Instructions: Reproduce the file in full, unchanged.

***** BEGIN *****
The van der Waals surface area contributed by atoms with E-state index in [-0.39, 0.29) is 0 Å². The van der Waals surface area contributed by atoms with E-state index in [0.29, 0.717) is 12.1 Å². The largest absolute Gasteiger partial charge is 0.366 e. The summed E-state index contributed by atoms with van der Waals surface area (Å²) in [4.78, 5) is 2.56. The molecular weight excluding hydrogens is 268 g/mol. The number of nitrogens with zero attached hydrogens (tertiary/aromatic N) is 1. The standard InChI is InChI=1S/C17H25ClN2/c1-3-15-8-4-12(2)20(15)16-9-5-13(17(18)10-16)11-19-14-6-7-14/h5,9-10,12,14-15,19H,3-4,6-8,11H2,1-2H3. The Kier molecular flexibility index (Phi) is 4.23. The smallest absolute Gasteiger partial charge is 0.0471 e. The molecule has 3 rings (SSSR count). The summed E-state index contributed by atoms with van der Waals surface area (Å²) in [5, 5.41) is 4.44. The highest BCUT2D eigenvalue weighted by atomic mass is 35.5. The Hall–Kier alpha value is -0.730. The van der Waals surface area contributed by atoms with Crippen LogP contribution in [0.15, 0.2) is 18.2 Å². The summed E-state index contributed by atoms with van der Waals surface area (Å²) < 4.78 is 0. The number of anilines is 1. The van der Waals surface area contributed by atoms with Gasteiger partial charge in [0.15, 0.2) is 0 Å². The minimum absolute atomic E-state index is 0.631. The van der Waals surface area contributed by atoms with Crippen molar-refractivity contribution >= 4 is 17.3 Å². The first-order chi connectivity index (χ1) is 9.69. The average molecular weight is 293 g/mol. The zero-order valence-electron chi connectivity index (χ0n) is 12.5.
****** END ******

The van der Waals surface area contributed by atoms with E-state index in [-0.39, 0.29) is 0 Å². The van der Waals surface area contributed by atoms with E-state index in [0.29, 0.717) is 12.1 Å². The largest absolute Gasteiger partial charge is 0.366 e. The summed E-state index contributed by atoms with van der Waals surface area (Å²) in [4.78, 5) is 2.56. The molecular weight excluding hydrogens is 268 g/mol. The number of nitrogens with zero attached hydrogens (tertiary/aromatic N) is 1. The standard InChI is InChI=1S/C17H25ClN2/c1-3-15-8-4-12(2)20(15)16-9-5-13(17(18)10-16)11-19-14-6-7-14/h5,9-10,12,14-15,19H,3-4,6-8,11H2,1-2H3. The Kier molecular flexibility index (Phi) is 4.23. The smallest absolute Gasteiger partial charge is 0.0471 e. The molecule has 3 rings (SSSR count). The summed E-state index contributed by atoms with van der Waals surface area (Å²) in [5, 5.41) is 4.44. The highest BCUT2D eigenvalue weighted by atomic mass is 35.5. The Hall–Kier alpha value is -0.730. The van der Waals surface area contributed by atoms with Crippen LogP contribution in [0.15, 0.2) is 18.2 Å². The summed E-state index contributed by atoms with van der Waals surface area (Å²) < 4.78 is 0. The number of anilines is 1. The van der Waals surface area contributed by atoms with Gasteiger partial charge in [0.15, 0.2) is 0 Å². The minimum absolute atomic E-state index is 0.631. The van der Waals surface area contributed by atoms with Crippen molar-refractivity contribution >= 4 is 17.3 Å². The first-order chi connectivity index (χ1) is 9.69. The average molecular weight is 293 g/mol. The zero-order valence-electron chi connectivity index (χ0n) is 12.5.